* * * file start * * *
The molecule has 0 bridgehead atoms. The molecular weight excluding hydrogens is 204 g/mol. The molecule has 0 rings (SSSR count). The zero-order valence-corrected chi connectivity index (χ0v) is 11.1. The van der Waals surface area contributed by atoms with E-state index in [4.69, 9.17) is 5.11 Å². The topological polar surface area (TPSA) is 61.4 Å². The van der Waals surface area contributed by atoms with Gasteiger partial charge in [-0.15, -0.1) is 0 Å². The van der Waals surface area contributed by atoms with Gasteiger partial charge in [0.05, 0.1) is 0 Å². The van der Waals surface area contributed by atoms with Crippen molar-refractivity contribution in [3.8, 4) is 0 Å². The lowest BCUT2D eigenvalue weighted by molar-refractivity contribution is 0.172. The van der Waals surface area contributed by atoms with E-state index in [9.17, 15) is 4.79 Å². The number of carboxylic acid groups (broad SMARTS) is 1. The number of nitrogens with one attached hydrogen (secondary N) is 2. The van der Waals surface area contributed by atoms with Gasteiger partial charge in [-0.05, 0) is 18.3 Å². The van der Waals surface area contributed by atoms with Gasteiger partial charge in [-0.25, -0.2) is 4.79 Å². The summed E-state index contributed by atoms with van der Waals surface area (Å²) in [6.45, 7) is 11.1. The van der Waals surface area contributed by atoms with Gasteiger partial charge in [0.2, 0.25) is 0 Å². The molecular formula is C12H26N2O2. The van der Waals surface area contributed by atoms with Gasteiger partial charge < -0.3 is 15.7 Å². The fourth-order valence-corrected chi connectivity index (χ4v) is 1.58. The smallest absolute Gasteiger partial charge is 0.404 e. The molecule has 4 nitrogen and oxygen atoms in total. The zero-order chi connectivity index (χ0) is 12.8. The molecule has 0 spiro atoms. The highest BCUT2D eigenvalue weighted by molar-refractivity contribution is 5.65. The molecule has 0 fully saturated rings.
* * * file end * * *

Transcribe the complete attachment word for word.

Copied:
The molecule has 0 bridgehead atoms. The molecular weight excluding hydrogens is 204 g/mol. The molecule has 0 rings (SSSR count). The zero-order valence-corrected chi connectivity index (χ0v) is 11.1. The van der Waals surface area contributed by atoms with E-state index in [4.69, 9.17) is 5.11 Å². The topological polar surface area (TPSA) is 61.4 Å². The van der Waals surface area contributed by atoms with Gasteiger partial charge in [-0.15, -0.1) is 0 Å². The van der Waals surface area contributed by atoms with Gasteiger partial charge in [0.05, 0.1) is 0 Å². The van der Waals surface area contributed by atoms with Crippen molar-refractivity contribution in [3.8, 4) is 0 Å². The lowest BCUT2D eigenvalue weighted by molar-refractivity contribution is 0.172. The van der Waals surface area contributed by atoms with E-state index in [9.17, 15) is 4.79 Å². The number of carboxylic acid groups (broad SMARTS) is 1. The number of nitrogens with one attached hydrogen (secondary N) is 2. The van der Waals surface area contributed by atoms with Gasteiger partial charge in [-0.05, 0) is 18.3 Å². The van der Waals surface area contributed by atoms with Gasteiger partial charge in [-0.25, -0.2) is 4.79 Å². The summed E-state index contributed by atoms with van der Waals surface area (Å²) in [6.45, 7) is 11.1. The van der Waals surface area contributed by atoms with Gasteiger partial charge in [0.2, 0.25) is 0 Å². The molecular formula is C12H26N2O2. The van der Waals surface area contributed by atoms with Gasteiger partial charge < -0.3 is 15.7 Å². The fourth-order valence-corrected chi connectivity index (χ4v) is 1.58. The smallest absolute Gasteiger partial charge is 0.404 e. The molecule has 4 nitrogen and oxygen atoms in total. The zero-order chi connectivity index (χ0) is 12.8. The molecule has 0 spiro atoms. The highest BCUT2D eigenvalue weighted by molar-refractivity contribution is 5.65. The molecule has 0 fully saturated rings.